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Gundy again called out

HuskerFaith

Recruit
Not saying you are wrong but there is a lot of media driven speculation that we would have completely overwhelmed our hospitals without these drastic measures. There is no proof of that. We don't know closing down business's and the economy has drastically effected the economy and our lives. I believe it has probably slowed down the spread but to believe taking our lumps now with hopes of it being better quicker is contrary to everything that is being said by the experts. Social distancing and shelter in place are designed to drag it out longer. In the end...…...the same amount of people are going to be exposed. Do you want to do it in 2 months or 6 months. Well we are on the 6 month plan. That might be optimistic.
"Social distancing and shelter in place are designed to drag it out longer." check out the definition of mitigate. it says nothing about dragging it out = the action of reducing the severity , seriousness, or painfulness of something. while I do agree that this mitigating practice does take a little time; thus your comment. But what they are doing (mitigating= social distancing) is NOT designing to drag this out.
the same amount of people are going to be exposed This comment is unprovable
 

HuskerFaith

Recruit
Pretty discouraging when it is now being said by front line doctors that intubation and ventilators are being overused and causing more harm than the virus in many cases. Kind of like the small business payroll bail out.....easier to pay people to stay home than actually open and provide a service.

Not saying it isn't necessary or bad, but when money is available, people will find a way to claim it, even if it isn't necessarily going to lead to the best outcome.
Pretty discouraging when it is now being said by front line doctors that intubation and ventilators are being overused and causing more harm than the virus in many cases I would like to read the story you found that in. I had not heard that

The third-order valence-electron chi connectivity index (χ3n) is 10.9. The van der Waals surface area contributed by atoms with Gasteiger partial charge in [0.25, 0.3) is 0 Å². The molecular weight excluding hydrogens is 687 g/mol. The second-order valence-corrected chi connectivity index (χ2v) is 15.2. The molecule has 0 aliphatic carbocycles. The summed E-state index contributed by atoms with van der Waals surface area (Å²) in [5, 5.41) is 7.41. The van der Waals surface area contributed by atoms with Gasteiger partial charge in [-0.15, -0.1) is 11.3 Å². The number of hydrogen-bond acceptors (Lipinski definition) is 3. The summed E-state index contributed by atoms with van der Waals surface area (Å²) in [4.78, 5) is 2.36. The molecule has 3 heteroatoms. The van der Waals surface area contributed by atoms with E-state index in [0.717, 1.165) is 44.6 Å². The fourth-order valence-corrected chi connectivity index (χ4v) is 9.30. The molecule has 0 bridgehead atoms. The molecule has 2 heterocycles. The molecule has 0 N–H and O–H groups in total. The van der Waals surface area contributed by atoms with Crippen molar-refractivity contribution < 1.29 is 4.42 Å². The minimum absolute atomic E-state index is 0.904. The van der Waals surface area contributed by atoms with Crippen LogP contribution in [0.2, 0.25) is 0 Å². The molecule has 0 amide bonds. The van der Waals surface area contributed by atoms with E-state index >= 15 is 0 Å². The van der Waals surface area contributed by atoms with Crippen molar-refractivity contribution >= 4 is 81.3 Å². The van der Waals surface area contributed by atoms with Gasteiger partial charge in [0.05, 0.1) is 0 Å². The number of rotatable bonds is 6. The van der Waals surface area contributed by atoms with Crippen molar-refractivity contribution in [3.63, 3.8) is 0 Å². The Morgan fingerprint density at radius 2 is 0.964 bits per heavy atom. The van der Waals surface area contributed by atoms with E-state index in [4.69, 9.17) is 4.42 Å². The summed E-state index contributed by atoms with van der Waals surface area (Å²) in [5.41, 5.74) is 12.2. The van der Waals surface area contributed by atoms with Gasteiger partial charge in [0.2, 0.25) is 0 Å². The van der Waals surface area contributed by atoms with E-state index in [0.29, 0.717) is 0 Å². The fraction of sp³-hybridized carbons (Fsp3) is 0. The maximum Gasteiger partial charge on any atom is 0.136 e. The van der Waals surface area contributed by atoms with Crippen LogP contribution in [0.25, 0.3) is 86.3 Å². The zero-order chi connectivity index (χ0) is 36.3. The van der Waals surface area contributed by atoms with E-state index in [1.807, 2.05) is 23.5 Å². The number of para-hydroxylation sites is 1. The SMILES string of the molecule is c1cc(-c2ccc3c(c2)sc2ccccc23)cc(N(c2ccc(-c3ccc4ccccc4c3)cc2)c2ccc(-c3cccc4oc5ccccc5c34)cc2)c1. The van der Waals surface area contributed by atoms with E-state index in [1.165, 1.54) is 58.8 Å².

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HuskerFaith

Recruit
Nice post as I have used some of the same analogy to try and grasp some reality of the situation. Put it this way on the driving thing. Almost 300,000,000 people in the United States are exposed to a potential traffic accident or death daily. In a course of a year over 10,0000,000 of those are actually involved in them or should I say catch the disease. Out of that 10,000,0000 approximately 250,000 are seriously hurt enough to need medical treatment and 40,000 die. And yet we don't make people park their cars, close down roads, close Convenience stores and ban the sale of gas just to eleminate the risk.

Put this in perspective. Does 100,000 people dying from the Coronavirus seem steep? On average about .83333 % of Americans die each year. If those 100,000 additional die it would make it .86363 %. Here is another perspective. Out of the reported deaths, most have underlying problems that threatened whether they wouldn't have been part of the death statistics in the next year anyway.

Now am I trying to say this isn't bad? Of course not. Especially if you or your family are the ones that get it. But its bad if you or your family have to deal with any death including that of a vehicle accident. I'm just saying some perspective is needed.